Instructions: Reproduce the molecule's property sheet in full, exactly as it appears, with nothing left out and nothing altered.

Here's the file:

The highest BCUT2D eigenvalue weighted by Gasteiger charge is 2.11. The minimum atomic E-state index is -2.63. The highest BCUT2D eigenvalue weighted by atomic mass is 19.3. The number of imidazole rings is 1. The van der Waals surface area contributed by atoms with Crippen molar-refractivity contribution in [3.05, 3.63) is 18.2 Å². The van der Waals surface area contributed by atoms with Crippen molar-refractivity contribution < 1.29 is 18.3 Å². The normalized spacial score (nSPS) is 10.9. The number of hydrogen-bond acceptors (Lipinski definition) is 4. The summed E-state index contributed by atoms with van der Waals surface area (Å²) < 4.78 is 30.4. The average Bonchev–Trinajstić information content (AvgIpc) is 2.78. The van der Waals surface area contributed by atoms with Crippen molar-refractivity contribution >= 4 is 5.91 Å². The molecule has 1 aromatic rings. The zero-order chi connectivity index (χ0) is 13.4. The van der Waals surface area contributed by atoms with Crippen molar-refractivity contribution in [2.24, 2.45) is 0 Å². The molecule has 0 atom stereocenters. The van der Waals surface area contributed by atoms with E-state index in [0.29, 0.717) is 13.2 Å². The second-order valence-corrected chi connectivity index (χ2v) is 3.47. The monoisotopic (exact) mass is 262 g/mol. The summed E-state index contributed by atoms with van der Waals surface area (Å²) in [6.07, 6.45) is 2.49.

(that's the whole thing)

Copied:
The highest BCUT2D eigenvalue weighted by Gasteiger charge is 2.11. The minimum atomic E-state index is -2.63. The highest BCUT2D eigenvalue weighted by atomic mass is 19.3. The number of imidazole rings is 1. The van der Waals surface area contributed by atoms with Crippen molar-refractivity contribution in [3.05, 3.63) is 18.2 Å². The van der Waals surface area contributed by atoms with Crippen molar-refractivity contribution < 1.29 is 18.3 Å². The normalized spacial score (nSPS) is 10.9. The number of hydrogen-bond acceptors (Lipinski definition) is 4. The summed E-state index contributed by atoms with van der Waals surface area (Å²) < 4.78 is 30.4. The average Bonchev–Trinajstić information content (AvgIpc) is 2.78. The van der Waals surface area contributed by atoms with Crippen molar-refractivity contribution >= 4 is 5.91 Å². The molecule has 1 aromatic rings. The zero-order chi connectivity index (χ0) is 13.4. The van der Waals surface area contributed by atoms with Crippen molar-refractivity contribution in [2.24, 2.45) is 0 Å². The molecule has 0 atom stereocenters. The van der Waals surface area contributed by atoms with E-state index in [0.29, 0.717) is 13.2 Å². The second-order valence-corrected chi connectivity index (χ2v) is 3.47. The monoisotopic (exact) mass is 262 g/mol. The summed E-state index contributed by atoms with van der Waals surface area (Å²) in [6.07, 6.45) is 2.49.